Finding our own place in Dublin


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Grand Canal, Dublin.

A new city, a new country… Next step? Finding our place in Dublin.   How to find accommodation and other tips about Dublin!

When we arrived in Dublin, our first concern was to finish all the visa documentation. For safety purposes we had booked our first accommodation through the travel agency in Brazil. They  assured us we would stay with an Irish family but we didn’t have a clue where it would be. It was a nice place, a bit far from the city centre, but just what we needed to start our journey.

With the accommodation (double room just for us) we got breakfast and dinner included, a money-saving option since we had no job yet. Also Paula and her husband were awesome to us, they explained about buses and the  best places to visit. They taught us a little bit about the “Irish English” and let us stay for another week after the contract had finished (of course we paid for it).

As soon as we organised our visa we started looking for places to rent. We used the website, that was the best one in 2007, and after two weeks of searching and viewing the places, we found a nice house to share with a European couple. We got a double bedroom, a shared bathroom, a kitchen and a big living room, everything fully equipped and a small backyard. It was in Dublin 2, south side of the river, really close to the Grand Canal and the Quays.

Daft website is still on and you can find places to rent on your own or shared houses or apartments. I suggest sharing a place, especially if your flatmate is from a  different country. It’s a unique opportunity to learn new things and also to save money. You have to remember that apart from rent you still have to pay for electricity, gas, internet and cable tv, so things can get cheaper if you live with more people.

We were more than lucky and shared the house with a great couple. He was German and she was Spanish, so we had to speak English all the time (what really helped us to improve our skills) and we got to know their countries better. We had a great time together: Christmas dinner, barbecues, the best Spanish tortillas made by a German dude, and much more. Sadly one year later they moved to Spain and we just kept in touch by Facebook. After 6 years of not seeing each other, we finally had a chance to visit them in Elche  while we were travelling around Spain, and it was so nice, like in the old times. I was super happy to see Belen, Heiko and little Mark.


Belen, Rob holding Mark and me. (Heiko is behind the camera)

Back to the renting process, after they had left we started looking for new flatmates. Again we used The renting process in Ireland is really easy: you find a place, you give your details to the landlord, pay a deposit (one month rent in advance) and move in. When you decide to leave you find new people to stay in your place, give their details to the landlord, get your deposit of them so you don’t lose money and leave the place.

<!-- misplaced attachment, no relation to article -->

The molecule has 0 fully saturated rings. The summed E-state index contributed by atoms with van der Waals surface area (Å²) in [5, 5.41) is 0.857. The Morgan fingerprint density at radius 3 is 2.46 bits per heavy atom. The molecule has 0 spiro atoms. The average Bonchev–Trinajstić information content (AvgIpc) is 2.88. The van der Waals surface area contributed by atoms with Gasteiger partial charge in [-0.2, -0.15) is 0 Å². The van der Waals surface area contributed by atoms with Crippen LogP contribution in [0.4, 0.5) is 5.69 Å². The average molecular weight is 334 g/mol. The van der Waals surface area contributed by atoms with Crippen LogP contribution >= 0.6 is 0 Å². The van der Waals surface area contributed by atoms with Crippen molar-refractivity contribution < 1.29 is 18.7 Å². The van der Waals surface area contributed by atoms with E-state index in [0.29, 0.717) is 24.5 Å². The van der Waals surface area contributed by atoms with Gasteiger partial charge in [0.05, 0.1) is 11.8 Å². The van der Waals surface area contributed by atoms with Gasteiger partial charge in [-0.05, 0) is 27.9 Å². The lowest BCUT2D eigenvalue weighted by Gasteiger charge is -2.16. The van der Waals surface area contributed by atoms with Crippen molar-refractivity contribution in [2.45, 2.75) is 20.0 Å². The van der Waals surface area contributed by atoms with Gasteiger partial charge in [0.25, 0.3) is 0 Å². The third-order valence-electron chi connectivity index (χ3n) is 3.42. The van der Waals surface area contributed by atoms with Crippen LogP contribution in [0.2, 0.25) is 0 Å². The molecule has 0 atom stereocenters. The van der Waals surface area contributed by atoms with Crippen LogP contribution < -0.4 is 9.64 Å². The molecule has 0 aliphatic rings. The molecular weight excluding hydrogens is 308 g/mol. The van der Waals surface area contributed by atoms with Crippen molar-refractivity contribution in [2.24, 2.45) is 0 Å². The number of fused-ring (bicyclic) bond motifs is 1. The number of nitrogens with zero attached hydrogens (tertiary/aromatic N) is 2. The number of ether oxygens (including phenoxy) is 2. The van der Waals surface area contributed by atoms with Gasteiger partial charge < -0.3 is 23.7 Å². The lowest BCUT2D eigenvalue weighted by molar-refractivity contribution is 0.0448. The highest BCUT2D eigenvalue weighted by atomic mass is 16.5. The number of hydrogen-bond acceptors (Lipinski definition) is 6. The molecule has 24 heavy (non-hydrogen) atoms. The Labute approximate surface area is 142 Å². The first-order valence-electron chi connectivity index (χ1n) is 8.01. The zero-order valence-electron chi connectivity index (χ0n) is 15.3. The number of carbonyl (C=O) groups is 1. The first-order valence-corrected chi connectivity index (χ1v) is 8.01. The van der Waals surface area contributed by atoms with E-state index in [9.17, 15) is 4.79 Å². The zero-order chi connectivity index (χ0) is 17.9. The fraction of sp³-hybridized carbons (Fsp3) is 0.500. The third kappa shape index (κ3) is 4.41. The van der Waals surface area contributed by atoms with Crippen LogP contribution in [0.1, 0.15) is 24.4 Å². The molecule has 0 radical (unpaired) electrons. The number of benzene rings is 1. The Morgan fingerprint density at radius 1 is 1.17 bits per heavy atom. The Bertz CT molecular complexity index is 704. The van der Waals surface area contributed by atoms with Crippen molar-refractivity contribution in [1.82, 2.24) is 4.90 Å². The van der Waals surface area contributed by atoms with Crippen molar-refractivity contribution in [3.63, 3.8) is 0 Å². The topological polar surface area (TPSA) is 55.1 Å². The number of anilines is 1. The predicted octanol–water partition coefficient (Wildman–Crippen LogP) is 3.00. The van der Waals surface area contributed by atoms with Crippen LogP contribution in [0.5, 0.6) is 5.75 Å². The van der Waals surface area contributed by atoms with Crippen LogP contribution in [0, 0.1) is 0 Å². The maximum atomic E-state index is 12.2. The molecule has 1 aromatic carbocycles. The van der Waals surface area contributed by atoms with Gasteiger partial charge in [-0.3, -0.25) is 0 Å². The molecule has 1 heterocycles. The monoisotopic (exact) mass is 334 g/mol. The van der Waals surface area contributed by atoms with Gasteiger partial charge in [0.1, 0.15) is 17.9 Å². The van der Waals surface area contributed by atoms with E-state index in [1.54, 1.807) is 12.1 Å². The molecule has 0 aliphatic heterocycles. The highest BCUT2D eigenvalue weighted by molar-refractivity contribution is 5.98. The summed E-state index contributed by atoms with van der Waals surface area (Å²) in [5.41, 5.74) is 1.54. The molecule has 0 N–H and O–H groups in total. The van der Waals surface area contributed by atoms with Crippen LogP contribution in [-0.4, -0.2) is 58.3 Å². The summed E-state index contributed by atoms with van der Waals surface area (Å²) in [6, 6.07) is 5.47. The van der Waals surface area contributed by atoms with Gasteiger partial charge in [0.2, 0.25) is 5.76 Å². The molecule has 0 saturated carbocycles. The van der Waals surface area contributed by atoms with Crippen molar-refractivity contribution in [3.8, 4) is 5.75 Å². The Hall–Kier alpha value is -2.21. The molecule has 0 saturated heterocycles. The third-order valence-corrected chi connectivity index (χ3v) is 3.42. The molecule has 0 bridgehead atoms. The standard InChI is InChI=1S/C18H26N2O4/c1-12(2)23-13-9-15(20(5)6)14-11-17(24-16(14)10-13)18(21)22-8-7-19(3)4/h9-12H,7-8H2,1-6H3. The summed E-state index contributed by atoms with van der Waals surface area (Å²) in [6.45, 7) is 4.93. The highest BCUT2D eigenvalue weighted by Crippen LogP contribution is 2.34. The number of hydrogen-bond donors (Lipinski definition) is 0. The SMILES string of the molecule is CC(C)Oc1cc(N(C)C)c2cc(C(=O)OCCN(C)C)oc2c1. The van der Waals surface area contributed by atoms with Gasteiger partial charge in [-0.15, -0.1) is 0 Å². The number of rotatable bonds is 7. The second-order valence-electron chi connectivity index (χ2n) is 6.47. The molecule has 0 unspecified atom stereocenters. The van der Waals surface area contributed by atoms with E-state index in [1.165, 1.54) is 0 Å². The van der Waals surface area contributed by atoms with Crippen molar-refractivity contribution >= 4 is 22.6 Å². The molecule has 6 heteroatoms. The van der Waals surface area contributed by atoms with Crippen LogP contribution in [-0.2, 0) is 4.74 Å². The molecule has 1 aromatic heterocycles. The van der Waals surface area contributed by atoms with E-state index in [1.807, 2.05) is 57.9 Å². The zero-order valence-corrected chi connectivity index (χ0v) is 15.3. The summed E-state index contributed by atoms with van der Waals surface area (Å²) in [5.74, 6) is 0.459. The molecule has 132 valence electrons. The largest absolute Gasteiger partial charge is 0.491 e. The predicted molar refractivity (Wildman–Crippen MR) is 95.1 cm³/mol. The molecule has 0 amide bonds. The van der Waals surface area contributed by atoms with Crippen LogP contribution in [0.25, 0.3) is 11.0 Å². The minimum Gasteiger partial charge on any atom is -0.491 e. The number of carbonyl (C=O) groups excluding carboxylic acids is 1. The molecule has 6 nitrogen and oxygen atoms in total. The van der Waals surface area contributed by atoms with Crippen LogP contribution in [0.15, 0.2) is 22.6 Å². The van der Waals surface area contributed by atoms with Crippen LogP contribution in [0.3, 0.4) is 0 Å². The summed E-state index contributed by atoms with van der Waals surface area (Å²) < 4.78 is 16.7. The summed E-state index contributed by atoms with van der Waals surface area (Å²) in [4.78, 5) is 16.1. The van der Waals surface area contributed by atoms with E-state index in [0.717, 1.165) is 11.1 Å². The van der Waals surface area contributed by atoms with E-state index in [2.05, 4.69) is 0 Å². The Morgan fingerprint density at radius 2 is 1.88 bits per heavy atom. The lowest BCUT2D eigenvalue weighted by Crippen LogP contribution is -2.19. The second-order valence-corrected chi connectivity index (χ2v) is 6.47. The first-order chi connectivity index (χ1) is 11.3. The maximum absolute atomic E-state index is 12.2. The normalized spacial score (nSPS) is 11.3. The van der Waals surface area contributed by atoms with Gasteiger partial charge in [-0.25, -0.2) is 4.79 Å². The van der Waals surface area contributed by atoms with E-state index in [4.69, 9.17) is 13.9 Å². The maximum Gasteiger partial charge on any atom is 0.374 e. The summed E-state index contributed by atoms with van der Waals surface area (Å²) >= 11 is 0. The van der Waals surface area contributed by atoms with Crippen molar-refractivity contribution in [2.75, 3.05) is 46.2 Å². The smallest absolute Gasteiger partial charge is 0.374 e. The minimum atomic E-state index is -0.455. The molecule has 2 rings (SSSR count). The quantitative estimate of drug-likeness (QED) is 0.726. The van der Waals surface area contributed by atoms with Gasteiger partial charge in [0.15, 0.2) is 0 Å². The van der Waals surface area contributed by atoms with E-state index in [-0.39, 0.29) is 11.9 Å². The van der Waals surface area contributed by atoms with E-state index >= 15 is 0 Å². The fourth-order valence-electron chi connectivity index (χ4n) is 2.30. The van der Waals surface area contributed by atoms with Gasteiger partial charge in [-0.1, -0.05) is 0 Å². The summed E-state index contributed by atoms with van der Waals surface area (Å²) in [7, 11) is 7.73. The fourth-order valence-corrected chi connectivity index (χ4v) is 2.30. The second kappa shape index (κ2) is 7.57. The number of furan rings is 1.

I can’t remember properly, but I guess we stayed one week or two on our own till we found new people. After sharing a house with someone for a whole year, having those two weeks for ourselves was amazing. Many people came to see the house and we choose an american couple. It was difficult to understand their American English as we were used to the Irish accent. I am not sure if they realized that but it took us some time to have a proper conversation with them. We didn’t  have a chance to get to know them very well because we decided to move in with a friend/teacher that had a room available in her apartment. The latest news we got from Aaron and Katie is that they had a lovely baby girl, and they are living in the USA again! All the best to you guys!!!

We gave our details to the landlord, paid the deposit and a few days later we were in the new apartment. Super comfy and well located. It was in the corner of  Caple St., the most mixed multicultural street of Dublin. A couple of steps outside our door we could find a  Polish shop, African beauty salons, Turkish groceries, an Irish butcher, a Japanese seafood shop, and some sex shops too. What a great mix!!!

I do recommend to everyone that is moving to a new country to find a place like Capel St. It blows your mind, you can have a little piece of the entire world in front of your eyes. Also it was close to supermarkets, shops, schools and pubs, everything in a walking distance. Only Rob´s work was a bit far, in the south district, full of companies. To get there he used to take the Luas, a local tram that runs from the city centre to several neighbourhoods. It was a 20 minute ride to Sandyford.

We stayed in that apartment for the next whole year, and if we come back to Ireland probably we will look for a place around there again. Sadly we can’t share the place with our great teacher and best friend anymore. Paulina is now married and has a family. Now she has a Brazilian husband Lucas, and a beautiful girl named Barbara. So happy for them!! It has been a year since we last saw each other but our friendship is stronger than the distance.

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Me and Paulina 🙂


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